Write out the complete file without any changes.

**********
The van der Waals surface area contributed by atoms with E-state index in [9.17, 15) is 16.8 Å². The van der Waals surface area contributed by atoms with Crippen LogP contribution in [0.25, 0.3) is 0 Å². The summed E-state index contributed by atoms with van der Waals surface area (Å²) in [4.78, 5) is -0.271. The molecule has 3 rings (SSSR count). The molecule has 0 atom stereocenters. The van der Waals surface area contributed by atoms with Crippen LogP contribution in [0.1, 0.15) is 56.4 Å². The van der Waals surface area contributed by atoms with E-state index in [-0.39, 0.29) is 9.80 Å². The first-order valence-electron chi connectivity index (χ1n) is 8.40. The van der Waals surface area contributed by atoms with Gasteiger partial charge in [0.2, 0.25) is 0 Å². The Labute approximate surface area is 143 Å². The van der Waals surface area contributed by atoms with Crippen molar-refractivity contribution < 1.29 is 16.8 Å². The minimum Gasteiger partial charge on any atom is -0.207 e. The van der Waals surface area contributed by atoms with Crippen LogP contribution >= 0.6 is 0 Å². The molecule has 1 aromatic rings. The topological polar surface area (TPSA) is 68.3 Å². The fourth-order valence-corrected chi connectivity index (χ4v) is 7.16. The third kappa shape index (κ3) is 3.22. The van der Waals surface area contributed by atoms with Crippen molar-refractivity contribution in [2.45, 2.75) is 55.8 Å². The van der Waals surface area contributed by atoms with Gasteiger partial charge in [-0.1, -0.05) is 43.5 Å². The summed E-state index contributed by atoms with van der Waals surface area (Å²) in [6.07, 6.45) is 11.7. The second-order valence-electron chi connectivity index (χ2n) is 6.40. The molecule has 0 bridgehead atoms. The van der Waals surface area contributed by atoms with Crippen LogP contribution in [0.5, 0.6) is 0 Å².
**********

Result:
The van der Waals surface area contributed by atoms with E-state index in [9.17, 15) is 16.8 Å². The van der Waals surface area contributed by atoms with Crippen LogP contribution in [0.25, 0.3) is 0 Å². The summed E-state index contributed by atoms with van der Waals surface area (Å²) in [4.78, 5) is -0.271. The molecule has 3 rings (SSSR count). The molecule has 0 atom stereocenters. The van der Waals surface area contributed by atoms with Crippen LogP contribution in [0.1, 0.15) is 56.4 Å². The van der Waals surface area contributed by atoms with E-state index in [-0.39, 0.29) is 9.80 Å². The first-order valence-electron chi connectivity index (χ1n) is 8.40. The van der Waals surface area contributed by atoms with Gasteiger partial charge in [0.2, 0.25) is 0 Å². The Labute approximate surface area is 143 Å². The van der Waals surface area contributed by atoms with Crippen molar-refractivity contribution < 1.29 is 16.8 Å². The minimum Gasteiger partial charge on any atom is -0.207 e. The van der Waals surface area contributed by atoms with Crippen LogP contribution >= 0.6 is 0 Å². The molecule has 1 aromatic rings. The topological polar surface area (TPSA) is 68.3 Å². The fourth-order valence-corrected chi connectivity index (χ4v) is 7.16. The third kappa shape index (κ3) is 3.22. The van der Waals surface area contributed by atoms with Crippen molar-refractivity contribution in [2.45, 2.75) is 55.8 Å². The van der Waals surface area contributed by atoms with Gasteiger partial charge in [-0.1, -0.05) is 43.5 Å². The summed E-state index contributed by atoms with van der Waals surface area (Å²) in [6.07, 6.45) is 11.7. The second-order valence-electron chi connectivity index (χ2n) is 6.40. The molecule has 0 bridgehead atoms. The van der Waals surface area contributed by atoms with Crippen LogP contribution in [0.5, 0.6) is 0 Å².